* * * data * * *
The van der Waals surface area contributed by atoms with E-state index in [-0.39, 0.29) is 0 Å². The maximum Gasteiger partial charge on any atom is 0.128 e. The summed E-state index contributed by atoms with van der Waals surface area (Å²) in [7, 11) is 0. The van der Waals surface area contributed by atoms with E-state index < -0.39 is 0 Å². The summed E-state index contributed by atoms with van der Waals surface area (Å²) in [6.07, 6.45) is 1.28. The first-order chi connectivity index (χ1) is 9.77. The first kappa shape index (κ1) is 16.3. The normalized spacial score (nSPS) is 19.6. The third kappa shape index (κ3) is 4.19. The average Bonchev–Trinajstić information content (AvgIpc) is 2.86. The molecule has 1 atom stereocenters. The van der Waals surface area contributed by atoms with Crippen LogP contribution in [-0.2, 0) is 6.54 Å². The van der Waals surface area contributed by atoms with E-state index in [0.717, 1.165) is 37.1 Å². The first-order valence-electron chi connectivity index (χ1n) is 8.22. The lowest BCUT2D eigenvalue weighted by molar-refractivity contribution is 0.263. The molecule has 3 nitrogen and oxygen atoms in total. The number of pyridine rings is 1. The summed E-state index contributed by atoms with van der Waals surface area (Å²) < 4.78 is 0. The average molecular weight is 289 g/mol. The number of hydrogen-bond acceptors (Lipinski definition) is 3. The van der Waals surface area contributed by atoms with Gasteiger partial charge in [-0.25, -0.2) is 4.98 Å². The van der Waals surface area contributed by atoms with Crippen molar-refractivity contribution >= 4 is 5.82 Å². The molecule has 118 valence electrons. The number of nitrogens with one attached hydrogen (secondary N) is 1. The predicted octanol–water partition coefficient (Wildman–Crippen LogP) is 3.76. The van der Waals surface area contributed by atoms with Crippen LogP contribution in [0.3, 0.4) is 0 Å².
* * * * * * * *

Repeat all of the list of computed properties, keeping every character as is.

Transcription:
The van der Waals surface area contributed by atoms with E-state index in [-0.39, 0.29) is 0 Å². The maximum Gasteiger partial charge on any atom is 0.128 e. The summed E-state index contributed by atoms with van der Waals surface area (Å²) in [7, 11) is 0. The van der Waals surface area contributed by atoms with E-state index < -0.39 is 0 Å². The summed E-state index contributed by atoms with van der Waals surface area (Å²) in [6.07, 6.45) is 1.28. The first-order chi connectivity index (χ1) is 9.77. The first kappa shape index (κ1) is 16.3. The normalized spacial score (nSPS) is 19.6. The third kappa shape index (κ3) is 4.19. The average Bonchev–Trinajstić information content (AvgIpc) is 2.86. The molecule has 1 atom stereocenters. The van der Waals surface area contributed by atoms with Crippen LogP contribution in [-0.2, 0) is 6.54 Å². The van der Waals surface area contributed by atoms with E-state index in [0.717, 1.165) is 37.1 Å². The first-order valence-electron chi connectivity index (χ1n) is 8.22. The lowest BCUT2D eigenvalue weighted by molar-refractivity contribution is 0.263. The molecule has 3 nitrogen and oxygen atoms in total. The number of pyridine rings is 1. The summed E-state index contributed by atoms with van der Waals surface area (Å²) < 4.78 is 0. The average molecular weight is 289 g/mol. The number of hydrogen-bond acceptors (Lipinski definition) is 3. The van der Waals surface area contributed by atoms with Gasteiger partial charge in [-0.25, -0.2) is 4.98 Å². The van der Waals surface area contributed by atoms with Crippen molar-refractivity contribution >= 4 is 5.82 Å². The molecule has 118 valence electrons. The number of nitrogens with one attached hydrogen (secondary N) is 1. The predicted octanol–water partition coefficient (Wildman–Crippen LogP) is 3.76. The van der Waals surface area contributed by atoms with Crippen LogP contribution in [0.3, 0.4) is 0 Å².